4. Ancient Egypt Used Urine to Reveal Pregnancy
Scientists tested a pregnancy test with origins in ancient Egypt, and it was 70% accurate. In the test, a pregnant woman had to water spelt and wheat with her urine. If the wheat and spelt both grew, it meant the woman was pregnant.
Additionally, if only the spelt grew, it meant the child was a girl, whereas if the child were a boy, then only the wheat would grow.
In 1963, scientists tried this test and watered the grains using urine from non-pregnant women, and nothing grew. When watered with urine from pregnant women, about 70% of the grains germinated.
3. Urine Is an Antiseptic
Urine has been used as an antiseptic for nearly two millennia to deal with minor injuries such as snake bites, scorpion stings, burns, sores, and infected dog bites, among many others.
Furthermore, stale urine can be mixed with ashes from burnt oyster shells to treat eruptions on the skins of infants. In other instances, people washed their faces in urine to make them “fair,” though this produced different results in different people.
This is based on the fact that urine is antibacterial due to urea, which is a metabolite. A high concentration of urea increases the antibacterial nature of urine.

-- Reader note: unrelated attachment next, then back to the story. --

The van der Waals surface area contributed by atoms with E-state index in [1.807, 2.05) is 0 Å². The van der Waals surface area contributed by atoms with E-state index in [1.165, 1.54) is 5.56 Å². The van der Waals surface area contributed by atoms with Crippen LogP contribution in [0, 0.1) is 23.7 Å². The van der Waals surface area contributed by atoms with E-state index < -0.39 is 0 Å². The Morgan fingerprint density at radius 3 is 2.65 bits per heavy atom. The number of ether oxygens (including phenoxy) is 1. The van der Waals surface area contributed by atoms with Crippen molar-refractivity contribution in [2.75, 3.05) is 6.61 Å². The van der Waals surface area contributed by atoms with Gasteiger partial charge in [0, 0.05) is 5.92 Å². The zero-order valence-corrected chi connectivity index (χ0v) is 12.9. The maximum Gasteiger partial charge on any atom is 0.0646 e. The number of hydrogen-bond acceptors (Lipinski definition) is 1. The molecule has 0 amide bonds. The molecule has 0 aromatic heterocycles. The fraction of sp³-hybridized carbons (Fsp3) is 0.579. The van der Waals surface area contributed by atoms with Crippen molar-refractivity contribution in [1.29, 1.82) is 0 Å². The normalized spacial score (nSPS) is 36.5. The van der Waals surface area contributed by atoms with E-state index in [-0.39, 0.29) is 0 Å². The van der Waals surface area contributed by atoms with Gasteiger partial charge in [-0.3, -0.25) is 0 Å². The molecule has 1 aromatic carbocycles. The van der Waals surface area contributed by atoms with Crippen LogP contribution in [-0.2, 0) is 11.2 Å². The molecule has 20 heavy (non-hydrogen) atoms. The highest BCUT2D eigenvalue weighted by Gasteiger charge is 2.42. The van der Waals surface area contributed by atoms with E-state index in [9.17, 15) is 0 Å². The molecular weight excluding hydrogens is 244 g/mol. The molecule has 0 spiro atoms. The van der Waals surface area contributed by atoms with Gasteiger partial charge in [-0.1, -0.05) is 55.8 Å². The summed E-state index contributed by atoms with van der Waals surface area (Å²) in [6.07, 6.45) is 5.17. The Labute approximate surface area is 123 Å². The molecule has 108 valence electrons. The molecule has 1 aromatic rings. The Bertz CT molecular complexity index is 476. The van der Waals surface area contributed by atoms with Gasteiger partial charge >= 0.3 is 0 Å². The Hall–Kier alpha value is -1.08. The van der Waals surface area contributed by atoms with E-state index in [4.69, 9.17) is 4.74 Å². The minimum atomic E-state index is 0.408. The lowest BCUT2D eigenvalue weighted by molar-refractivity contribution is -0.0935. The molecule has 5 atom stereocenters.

2. Urine Was Used to Produce Infertility Drugs
The two hormones found in urine, LH, and FSH, were extracted from post-menopausal women in Italy during the 1940s to cure infertility.
However, this faced the challenge of acquiring the large quantities of urine needed to produce sufficient LH and FSH hormones. This problem was solved when the Vatican, through Pope Pius XII, talked post-menopausal nuns into agreeing to collect their urine every day. Just when you thought this couldn’t get any weirder.
Hence, the large quantities of hormones extracted helped make Menopur and Pergonal, two fertility drugs that are prescribed to date.
1. Urine Was Used to Clean Clothes
The bad smell of urine is caused by the decomposition of ammonia and carbon dioxide. Ammonia is a known cleaning detergent used in many modern households, explaining why stale urine was used in clothing cleaning by Romans.
In the Roman Empire, vessels were strategically placed outside inns and street corners for collecting urine, while other people obtained their supplies from public urinals. The urine was then left for three days to rot in the Roman laundries before being used in washing clothes, rinsed using clean water, and dried.